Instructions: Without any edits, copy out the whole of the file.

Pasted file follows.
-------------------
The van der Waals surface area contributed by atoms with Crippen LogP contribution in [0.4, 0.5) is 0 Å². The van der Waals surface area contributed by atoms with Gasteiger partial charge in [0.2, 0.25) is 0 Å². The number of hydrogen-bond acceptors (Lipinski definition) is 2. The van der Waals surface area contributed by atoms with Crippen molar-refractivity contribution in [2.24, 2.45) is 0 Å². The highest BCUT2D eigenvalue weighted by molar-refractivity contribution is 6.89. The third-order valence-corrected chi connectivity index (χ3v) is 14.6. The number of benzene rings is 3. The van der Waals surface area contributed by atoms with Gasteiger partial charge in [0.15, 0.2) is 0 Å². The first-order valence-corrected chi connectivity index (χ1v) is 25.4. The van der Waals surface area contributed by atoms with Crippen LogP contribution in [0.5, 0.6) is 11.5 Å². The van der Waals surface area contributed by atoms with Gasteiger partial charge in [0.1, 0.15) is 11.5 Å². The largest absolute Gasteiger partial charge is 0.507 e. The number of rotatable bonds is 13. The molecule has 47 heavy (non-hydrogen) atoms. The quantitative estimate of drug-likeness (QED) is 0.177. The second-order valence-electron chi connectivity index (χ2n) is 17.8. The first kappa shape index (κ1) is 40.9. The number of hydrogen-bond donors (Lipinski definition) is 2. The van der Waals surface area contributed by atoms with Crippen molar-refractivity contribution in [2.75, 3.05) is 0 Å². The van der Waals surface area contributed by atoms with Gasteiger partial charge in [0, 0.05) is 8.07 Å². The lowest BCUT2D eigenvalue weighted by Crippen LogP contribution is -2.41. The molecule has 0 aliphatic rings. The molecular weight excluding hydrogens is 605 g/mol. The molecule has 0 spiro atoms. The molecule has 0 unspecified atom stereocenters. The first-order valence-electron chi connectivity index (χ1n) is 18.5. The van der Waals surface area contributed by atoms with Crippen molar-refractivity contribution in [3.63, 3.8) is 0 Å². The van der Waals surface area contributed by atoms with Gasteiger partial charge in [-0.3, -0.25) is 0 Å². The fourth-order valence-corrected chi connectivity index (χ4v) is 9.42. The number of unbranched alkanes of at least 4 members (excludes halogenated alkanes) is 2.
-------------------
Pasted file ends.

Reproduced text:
The van der Waals surface area contributed by atoms with Crippen LogP contribution in [0.4, 0.5) is 0 Å². The van der Waals surface area contributed by atoms with Gasteiger partial charge in [0.2, 0.25) is 0 Å². The number of hydrogen-bond acceptors (Lipinski definition) is 2. The van der Waals surface area contributed by atoms with Crippen molar-refractivity contribution in [2.24, 2.45) is 0 Å². The highest BCUT2D eigenvalue weighted by molar-refractivity contribution is 6.89. The third-order valence-corrected chi connectivity index (χ3v) is 14.6. The number of benzene rings is 3. The van der Waals surface area contributed by atoms with Gasteiger partial charge in [0.15, 0.2) is 0 Å². The first-order valence-corrected chi connectivity index (χ1v) is 25.4. The van der Waals surface area contributed by atoms with Crippen LogP contribution in [0.5, 0.6) is 11.5 Å². The van der Waals surface area contributed by atoms with Gasteiger partial charge in [0.1, 0.15) is 11.5 Å². The largest absolute Gasteiger partial charge is 0.507 e. The number of rotatable bonds is 13. The molecule has 47 heavy (non-hydrogen) atoms. The quantitative estimate of drug-likeness (QED) is 0.177. The second-order valence-electron chi connectivity index (χ2n) is 17.8. The first kappa shape index (κ1) is 40.9. The number of hydrogen-bond donors (Lipinski definition) is 2. The van der Waals surface area contributed by atoms with Crippen molar-refractivity contribution in [2.75, 3.05) is 0 Å². The van der Waals surface area contributed by atoms with Gasteiger partial charge in [0, 0.05) is 8.07 Å². The lowest BCUT2D eigenvalue weighted by Crippen LogP contribution is -2.41. The molecule has 0 aliphatic rings. The molecular weight excluding hydrogens is 605 g/mol. The molecule has 0 spiro atoms. The molecule has 0 unspecified atom stereocenters. The first-order valence-electron chi connectivity index (χ1n) is 18.5. The van der Waals surface area contributed by atoms with Crippen molar-refractivity contribution in [3.63, 3.8) is 0 Å². The van der Waals surface area contributed by atoms with Gasteiger partial charge in [-0.3, -0.25) is 0 Å². The fourth-order valence-corrected chi connectivity index (χ4v) is 9.42. The number of unbranched alkanes of at least 4 members (excludes halogenated alkanes) is 2.